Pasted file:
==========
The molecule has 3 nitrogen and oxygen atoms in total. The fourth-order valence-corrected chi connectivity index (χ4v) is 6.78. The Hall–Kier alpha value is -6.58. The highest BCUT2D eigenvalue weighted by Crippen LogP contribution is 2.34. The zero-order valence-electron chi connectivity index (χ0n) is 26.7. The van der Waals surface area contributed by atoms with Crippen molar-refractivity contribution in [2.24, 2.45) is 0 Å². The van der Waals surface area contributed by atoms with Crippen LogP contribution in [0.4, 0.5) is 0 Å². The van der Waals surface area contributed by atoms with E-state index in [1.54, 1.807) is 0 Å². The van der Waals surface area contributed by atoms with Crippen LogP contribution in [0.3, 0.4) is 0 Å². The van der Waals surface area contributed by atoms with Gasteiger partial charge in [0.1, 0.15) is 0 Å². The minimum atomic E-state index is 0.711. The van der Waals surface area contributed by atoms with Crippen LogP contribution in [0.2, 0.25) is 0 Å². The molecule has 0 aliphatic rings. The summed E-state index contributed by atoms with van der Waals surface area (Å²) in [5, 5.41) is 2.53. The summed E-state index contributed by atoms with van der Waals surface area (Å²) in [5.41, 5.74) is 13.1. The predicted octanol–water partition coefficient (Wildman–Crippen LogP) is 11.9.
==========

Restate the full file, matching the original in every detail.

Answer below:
The molecule has 3 nitrogen and oxygen atoms in total. The fourth-order valence-corrected chi connectivity index (χ4v) is 6.78. The Hall–Kier alpha value is -6.58. The highest BCUT2D eigenvalue weighted by Crippen LogP contribution is 2.34. The zero-order valence-electron chi connectivity index (χ0n) is 26.7. The van der Waals surface area contributed by atoms with Crippen molar-refractivity contribution in [2.24, 2.45) is 0 Å². The van der Waals surface area contributed by atoms with Crippen LogP contribution in [0.4, 0.5) is 0 Å². The van der Waals surface area contributed by atoms with E-state index in [1.54, 1.807) is 0 Å². The van der Waals surface area contributed by atoms with Crippen LogP contribution in [0.3, 0.4) is 0 Å². The van der Waals surface area contributed by atoms with Gasteiger partial charge in [0.1, 0.15) is 0 Å². The minimum atomic E-state index is 0.711. The van der Waals surface area contributed by atoms with Crippen LogP contribution in [0.2, 0.25) is 0 Å². The molecule has 0 aliphatic rings. The summed E-state index contributed by atoms with van der Waals surface area (Å²) in [5, 5.41) is 2.53. The summed E-state index contributed by atoms with van der Waals surface area (Å²) in [5.41, 5.74) is 13.1. The predicted octanol–water partition coefficient (Wildman–Crippen LogP) is 11.9.